Kimchi, pickles, sauerkraut, yogurt, kefir, miso, wine, beer, aged cheeses; all of these foods are considered to be fermented foods rich in health promoting friendly bacteria.

Though the terms “fermented” and “bacteria” sound a bit distasteful, the results of this ancient preparation and preservation technique are actually delicious and good for you.

So good in fact, that adding a serving or two of fermented foods to your diet on a regular basis can increase your overall nutrition, promote the growth of friendly intestinal bacteria, aid in digestion, and support your immune function.

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The Fermentation Process

Fermentation is an ancient form of preservation and the word fermentation is derived from Latin origins, and means “to bubble” or “boil.” In simple terms, the fermentation process is a chemical process that improves the digestibility of foods by using microbes that use good bacteria called probiotics such as Lactobacillus and Bifidobacterium to “predigest” the food.

This pre-digestion process makes the nutrients more available to the body for absorption while at the same time adding friendly bacteria to the digestive tract.

The Benefits

Fermented foods carry with them many health benefits, but only if you choose foods that have not been pasteurized. Many mass-produced varieties of fermented foods undergo a pasteurization process to kill disease-producing bacteria.

Unfortunately, this method of preservation also kills the beneficial bacteria and enzymes. By reading the food label you should be able to find out if the food has been pasteurized. If you can’t, contact the manufacturer.

7 Little-Known Benefits of Fermented Foods2

Some of the lesser-known benefits of eating fermented foods include:

1. Improved urinary health: In addition to improving digestion and being helpful in the treatment of Crohn’s disease and irritable bowel syndrome, probiotics may also decrease urinary tract and yeast infections by reducing the amount of harmful bacteria present.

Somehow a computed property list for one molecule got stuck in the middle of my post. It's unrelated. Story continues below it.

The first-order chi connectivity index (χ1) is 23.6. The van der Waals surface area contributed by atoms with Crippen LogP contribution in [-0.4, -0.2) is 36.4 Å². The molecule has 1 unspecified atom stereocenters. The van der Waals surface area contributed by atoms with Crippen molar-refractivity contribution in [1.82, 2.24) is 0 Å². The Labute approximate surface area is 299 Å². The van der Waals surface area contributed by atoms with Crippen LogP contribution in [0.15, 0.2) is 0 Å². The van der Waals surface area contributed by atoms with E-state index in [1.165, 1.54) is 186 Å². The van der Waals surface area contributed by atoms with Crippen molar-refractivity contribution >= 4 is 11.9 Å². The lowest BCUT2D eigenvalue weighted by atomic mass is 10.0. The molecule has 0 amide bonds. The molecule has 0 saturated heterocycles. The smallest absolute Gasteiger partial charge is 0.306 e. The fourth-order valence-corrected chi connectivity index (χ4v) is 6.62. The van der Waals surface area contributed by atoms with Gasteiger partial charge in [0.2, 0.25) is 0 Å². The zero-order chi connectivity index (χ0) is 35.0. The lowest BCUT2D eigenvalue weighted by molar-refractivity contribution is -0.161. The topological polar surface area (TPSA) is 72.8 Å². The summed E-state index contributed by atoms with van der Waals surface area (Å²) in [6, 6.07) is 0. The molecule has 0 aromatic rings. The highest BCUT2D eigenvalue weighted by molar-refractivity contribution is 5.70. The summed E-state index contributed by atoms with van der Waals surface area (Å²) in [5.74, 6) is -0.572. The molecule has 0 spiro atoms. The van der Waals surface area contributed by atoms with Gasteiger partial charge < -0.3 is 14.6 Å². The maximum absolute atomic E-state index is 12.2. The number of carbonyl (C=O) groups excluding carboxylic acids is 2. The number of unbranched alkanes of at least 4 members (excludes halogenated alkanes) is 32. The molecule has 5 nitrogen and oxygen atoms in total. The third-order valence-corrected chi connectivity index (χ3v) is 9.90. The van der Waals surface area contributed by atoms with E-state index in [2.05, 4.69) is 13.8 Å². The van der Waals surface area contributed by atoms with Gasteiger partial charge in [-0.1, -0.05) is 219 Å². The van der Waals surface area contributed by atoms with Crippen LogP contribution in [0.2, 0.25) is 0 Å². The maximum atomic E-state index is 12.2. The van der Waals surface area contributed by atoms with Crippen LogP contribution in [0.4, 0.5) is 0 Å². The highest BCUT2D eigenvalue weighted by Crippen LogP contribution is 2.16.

2. Improved nutrient bioavailability: When your diet is rich in fermented or predigested foods, your body is better able to absorb the vitamins and minerals that are present. More nutrients = better health.

3. Beneficial for athletes: Prolonged and intense exercise is known to leave athletes more susceptible to infection due to a temporary depression of the immune system after exercise. Rest and a balanced diet that includes fermented foods may be just the magic bullet that athletes need.

Research in athletes has shown that some strains of probiotics can be effective in reducing the risk of the common cold.

4. Improved synthesis of vitamins: Our bodies naturally produce a number of important vitamins. When you add more friendly bacteria to your GI tract by eating fermented foods, you are helping your body produce more niacin, folic acid, biotin, and vitamin B6.

5. Depression and anxiety: Some research has found that when your gut bacteria are out of balance it can affect your mood. Lactobacillus appears to tone down the stress response, which can improve anxiety and depression.

6. Decreased blood cholesterol: Preliminary research has shown that taking probiotics twice a day can decrease “bad” cholesterol. It is thought that the probiotics break apart bile salts leading to reduced cholesterol absorption in the gut.

7. Improved weight management: Studies have shown that thin people and overweight people have different types of bacteria in their GI tracts. Most likely this is due to differences in diet such as the amount of fiber and fat.

A recent study shows that taking certain probiotics could restore a beneficial balance of bacteria in the gut and help women to lose weight. Stay tuned for more research in this area and remember there are no quick fixes for weight management.

Adding Fermented Foods to Your Diet

It’s easy to add fermented foods that are rich in probiotics to your diet. Here are a few ideas to get your started:

Replace regular bread with a fresh sourdough variety, choose kefir over regular milk, use miso to marinate foods or use in soup, look for naturally fermented vegetables like kimchi, pickled cucumbers and beets or sauerkraut.

You may even want to make your own fermented foods if you are inspired to try it for yourself.

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